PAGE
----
Strategic planning is a structured process. Led by enlightened and trained leaders, strategic planning ultimately determines how an organization's resources can organize and direct its progress. The strategic plan guides managers as they set goals for their department and for their individual employees. The better developed the strategic-planning and goal-setting process, the more efficiently the organization will reach its goals.
Why Goals Work
The reasons that goals are effective are persuasive. Goals work in several ways:
By providing a target. One theory of human behavior, developed by Dr. Maxwell Maltz, author of the breakthrough book Psycho-Cybernetics, hypothesizes that each individual has a "success mechanism" that is part of the subconscious mind. This success mechanism continually searches for ways to help the individual reach targets and resolve problems. People work and feel better when their success mechanism is fully engaged. All that's needed to activate this mechanism is a target. Without one, the success mechanism lies dormant or—worse—goes after targets that were not chosen consciously. Having goals ensures that your targets represent what is most important to you.
By helping you focus your time and effort. Most people don't have a single focus during their work days or, if they do, it's on whatever happens to have landed on their desk. Goal-setters have learned to put their time, energy, and resources toward a single objective that will help accomplish some larger end. Even if they work toward this goal for a just few hours at a time, they can achieve outstanding results because of the concentration of effort. Goals provide a way to focus and concentrate time and energy on specific and meaningful targets.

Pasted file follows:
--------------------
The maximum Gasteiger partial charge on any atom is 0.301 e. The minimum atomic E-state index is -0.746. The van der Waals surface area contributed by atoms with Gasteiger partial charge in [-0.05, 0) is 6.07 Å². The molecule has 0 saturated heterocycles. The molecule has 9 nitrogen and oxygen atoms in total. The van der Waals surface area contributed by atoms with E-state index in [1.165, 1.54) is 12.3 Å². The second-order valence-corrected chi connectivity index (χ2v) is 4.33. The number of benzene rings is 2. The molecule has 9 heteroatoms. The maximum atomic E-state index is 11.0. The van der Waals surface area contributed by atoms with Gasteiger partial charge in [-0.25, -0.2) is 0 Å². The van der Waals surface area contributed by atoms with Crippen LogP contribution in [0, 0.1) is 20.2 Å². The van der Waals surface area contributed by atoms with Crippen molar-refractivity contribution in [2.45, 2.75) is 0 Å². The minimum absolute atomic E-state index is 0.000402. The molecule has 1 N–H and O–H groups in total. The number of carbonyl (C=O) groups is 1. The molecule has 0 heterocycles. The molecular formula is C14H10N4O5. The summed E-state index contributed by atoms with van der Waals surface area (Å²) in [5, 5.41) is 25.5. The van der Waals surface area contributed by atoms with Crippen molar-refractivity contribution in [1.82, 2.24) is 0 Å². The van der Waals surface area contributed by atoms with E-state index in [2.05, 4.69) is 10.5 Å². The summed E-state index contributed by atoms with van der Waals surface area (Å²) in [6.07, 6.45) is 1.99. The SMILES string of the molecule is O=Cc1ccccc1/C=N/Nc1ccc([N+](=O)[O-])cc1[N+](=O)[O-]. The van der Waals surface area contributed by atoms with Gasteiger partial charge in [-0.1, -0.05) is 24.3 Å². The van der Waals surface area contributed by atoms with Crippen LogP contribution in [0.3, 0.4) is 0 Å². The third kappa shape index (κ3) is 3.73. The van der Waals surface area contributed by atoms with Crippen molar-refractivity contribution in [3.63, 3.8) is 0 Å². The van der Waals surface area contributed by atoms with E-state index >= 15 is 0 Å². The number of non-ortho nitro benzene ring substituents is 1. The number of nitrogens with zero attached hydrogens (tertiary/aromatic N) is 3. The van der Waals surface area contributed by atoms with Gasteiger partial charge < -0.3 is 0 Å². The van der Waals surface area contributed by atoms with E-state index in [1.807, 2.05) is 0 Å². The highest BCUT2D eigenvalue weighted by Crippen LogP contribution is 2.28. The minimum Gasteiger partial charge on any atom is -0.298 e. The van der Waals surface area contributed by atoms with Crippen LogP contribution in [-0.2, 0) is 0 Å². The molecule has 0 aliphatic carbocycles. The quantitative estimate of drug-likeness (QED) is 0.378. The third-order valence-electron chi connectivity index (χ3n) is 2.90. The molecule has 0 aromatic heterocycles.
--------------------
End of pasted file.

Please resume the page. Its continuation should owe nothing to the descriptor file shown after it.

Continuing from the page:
By giving you desire, motivation, and persistence. To achieve something worthwhile, you may struggle and fail several times before you reach your target. High achievers pick themselves up after each fall and continue. Why don't they give up? Where do they find the motivation to persist?
Commitment to goals creates a strong sense of purpose, and that's what keeps them going. It has been said that a person with a big enough "why" can handle almost any "what" or "how." Goals can help you remember your "why" when you are faced with adversity.
By dictating priorities. It's easy to let distractions, trivial tasks, and general busyness fill your work days, or to allow other people's interests to govern your time. Goals—and the missions, visions, and dreams that inspired them—provide a natural framework that clarifies your priorities so that your choices are based on the long-term view of what is most important to you. There are many forks in the road between where you are now and where you want to be, and goals keep you on the right road.
By giving you a road map. When you are committed to goals, you will use all your resources to accomplish them. For large, seemingly impossible goals, you need to craft a strategy to reach them by establishing milestones, or intermediate goals, that are easier to achieve. Then you can get to work on each piece. Your intermediate goals help you measure your progress and can warn you if you are getting off course. Then you can make adjustments to your plans and overall strategy as you encounter and overcome obstacles and setbacks, and learn from your mistakes.Best Practices: Achieving Goals
Define and Surpass Your High Performance Goals. Copyright © by Kathleen Schienle. Reprinted by permission of HarperCollins Publishers, Inc. All rights reserved. Available now wherever books are sold.